Omni, a platform where users can take ETH loans using their NFT collateral, has lost over 1,300 ETH (or more than $1.45 million) of their funds in an exploit and immediately laundered through Tornado Cash.
According to an analysis by Peckshield, a reputable blockchain security firm, hackers bypassed Omni’s security systems through a flash loan reentrancy attack on Sunday, January 10, before wiping clean the decentralized money market’s coffers.
In a bid to improve the generally illiquid NFT market, whose trading volumes have been slumping in the past seven months in response to falling crypto prices, Omni allows holders to take ETH loans using popular NFTs such as BAYC, CryptoPunks, and others, as collateral.
Per Peckshield’s analysis, the exploit was through a flash loan reentrancy vector. It is a known flaw common with Solidity, the programming language behind Ethereum. As an illustration, the reentrancy attack was used to wreak havoc on the Ethereum DAO in 2016.
In a reentrancy attack, the hacker’s smart contract exploits the vulnerable contract by repeatedly calling the withdraw function before it updates its balance, draining funds.
Internal Funds Lost
Omni lost its fund after the hacker deposited Doodles NFTs for loans in WETH. Through the reentrancy vulnerability, they got back to the protocol to withdraw all, but one of the NFTs was used initially as collateral. The same NFTs were used to borrow WETH in a loop before the hacker eventually liquidated their position, leading to a $1.45 million loss for Omni.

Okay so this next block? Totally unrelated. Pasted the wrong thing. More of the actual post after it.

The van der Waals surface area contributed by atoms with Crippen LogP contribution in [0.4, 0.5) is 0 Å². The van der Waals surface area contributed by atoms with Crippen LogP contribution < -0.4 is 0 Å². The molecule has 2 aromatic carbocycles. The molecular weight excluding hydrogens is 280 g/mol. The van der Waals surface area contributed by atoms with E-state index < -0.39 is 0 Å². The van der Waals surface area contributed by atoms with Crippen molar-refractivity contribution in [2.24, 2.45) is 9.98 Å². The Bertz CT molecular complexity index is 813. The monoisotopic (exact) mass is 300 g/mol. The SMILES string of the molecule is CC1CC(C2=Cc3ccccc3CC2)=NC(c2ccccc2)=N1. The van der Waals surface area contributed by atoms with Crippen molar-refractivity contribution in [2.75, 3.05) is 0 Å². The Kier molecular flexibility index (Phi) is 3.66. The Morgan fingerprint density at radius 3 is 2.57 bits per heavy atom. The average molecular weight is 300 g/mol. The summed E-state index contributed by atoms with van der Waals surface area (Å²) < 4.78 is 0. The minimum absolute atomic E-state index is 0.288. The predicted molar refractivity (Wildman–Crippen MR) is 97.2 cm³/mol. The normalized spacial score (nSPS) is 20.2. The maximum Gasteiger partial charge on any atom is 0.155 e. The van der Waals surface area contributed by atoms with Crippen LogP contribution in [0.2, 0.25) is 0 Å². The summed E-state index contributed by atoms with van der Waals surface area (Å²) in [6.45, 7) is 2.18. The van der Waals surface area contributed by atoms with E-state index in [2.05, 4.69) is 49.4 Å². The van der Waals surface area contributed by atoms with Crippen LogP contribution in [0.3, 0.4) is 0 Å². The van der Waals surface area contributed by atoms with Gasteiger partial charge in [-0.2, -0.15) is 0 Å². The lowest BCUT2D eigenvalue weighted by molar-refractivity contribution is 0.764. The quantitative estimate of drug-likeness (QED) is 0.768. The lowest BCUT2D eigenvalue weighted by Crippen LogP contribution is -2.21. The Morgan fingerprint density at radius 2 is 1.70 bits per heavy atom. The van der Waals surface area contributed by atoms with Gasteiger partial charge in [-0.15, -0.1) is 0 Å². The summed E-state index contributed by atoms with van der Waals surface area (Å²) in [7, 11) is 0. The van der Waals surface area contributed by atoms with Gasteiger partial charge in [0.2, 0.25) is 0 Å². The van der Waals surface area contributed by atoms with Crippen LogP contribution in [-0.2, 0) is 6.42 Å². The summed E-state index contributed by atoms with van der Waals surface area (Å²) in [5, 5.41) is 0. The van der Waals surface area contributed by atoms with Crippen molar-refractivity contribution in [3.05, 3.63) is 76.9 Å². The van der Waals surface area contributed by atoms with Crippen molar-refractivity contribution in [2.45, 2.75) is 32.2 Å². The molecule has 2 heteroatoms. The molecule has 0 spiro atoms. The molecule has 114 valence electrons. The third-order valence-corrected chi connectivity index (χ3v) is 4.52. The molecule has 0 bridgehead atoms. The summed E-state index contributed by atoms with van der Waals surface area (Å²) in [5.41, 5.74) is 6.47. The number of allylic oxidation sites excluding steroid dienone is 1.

The decentralized market has since clarified that the protocol is in beta and that only internal funds were lost during the hack. Omni’s testing has since been suspended until an external auditor thoroughly reviews the protocol.
OMNI is still in testing (beta). No customer funds were lost; only internal testing funds were affected! We have suspended the OMNI protocol until we completed the investigation and have everything reviewed again by external security and auditing firms.
NFT and DeFi protocols are not immune to hacks. Although the base layer might be secure, code flaws can be attack vectors leading to the loss of millions of dollars of user funds. As BlockMagnates reported, Ronin Network was hacked for $400 million in late March 2022.
- nft blockmagnates: Photo by Tezos on Unsplash